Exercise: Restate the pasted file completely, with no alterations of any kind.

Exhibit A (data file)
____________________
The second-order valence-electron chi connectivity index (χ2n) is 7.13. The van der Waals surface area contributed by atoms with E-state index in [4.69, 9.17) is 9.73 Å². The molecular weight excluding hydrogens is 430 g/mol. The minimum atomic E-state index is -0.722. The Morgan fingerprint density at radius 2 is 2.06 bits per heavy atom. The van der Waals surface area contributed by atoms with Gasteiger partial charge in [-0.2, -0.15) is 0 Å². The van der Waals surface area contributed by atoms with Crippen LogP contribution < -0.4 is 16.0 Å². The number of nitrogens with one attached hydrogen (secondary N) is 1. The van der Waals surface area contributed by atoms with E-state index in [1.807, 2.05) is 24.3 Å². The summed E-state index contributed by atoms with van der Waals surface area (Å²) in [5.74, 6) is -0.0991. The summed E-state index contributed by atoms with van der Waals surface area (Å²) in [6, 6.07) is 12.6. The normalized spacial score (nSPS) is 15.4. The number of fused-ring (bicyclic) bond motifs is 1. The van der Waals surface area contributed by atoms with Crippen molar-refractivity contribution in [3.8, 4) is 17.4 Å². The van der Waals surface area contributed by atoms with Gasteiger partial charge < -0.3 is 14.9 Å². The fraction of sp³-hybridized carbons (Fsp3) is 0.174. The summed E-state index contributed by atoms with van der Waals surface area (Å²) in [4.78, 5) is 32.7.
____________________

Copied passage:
The second-order valence-electron chi connectivity index (χ2n) is 7.13. The van der Waals surface area contributed by atoms with E-state index in [4.69, 9.17) is 9.73 Å². The molecular weight excluding hydrogens is 430 g/mol. The minimum atomic E-state index is -0.722. The Morgan fingerprint density at radius 2 is 2.06 bits per heavy atom. The van der Waals surface area contributed by atoms with Gasteiger partial charge in [-0.2, -0.15) is 0 Å². The van der Waals surface area contributed by atoms with Crippen LogP contribution < -0.4 is 16.0 Å². The number of nitrogens with one attached hydrogen (secondary N) is 1. The van der Waals surface area contributed by atoms with E-state index in [1.807, 2.05) is 24.3 Å². The summed E-state index contributed by atoms with van der Waals surface area (Å²) in [5.74, 6) is -0.0991. The summed E-state index contributed by atoms with van der Waals surface area (Å²) in [6, 6.07) is 12.6. The normalized spacial score (nSPS) is 15.4. The number of fused-ring (bicyclic) bond motifs is 1. The van der Waals surface area contributed by atoms with Crippen molar-refractivity contribution in [3.8, 4) is 17.4 Å². The van der Waals surface area contributed by atoms with Gasteiger partial charge < -0.3 is 14.9 Å². The fraction of sp³-hybridized carbons (Fsp3) is 0.174. The summed E-state index contributed by atoms with van der Waals surface area (Å²) in [4.78, 5) is 32.7.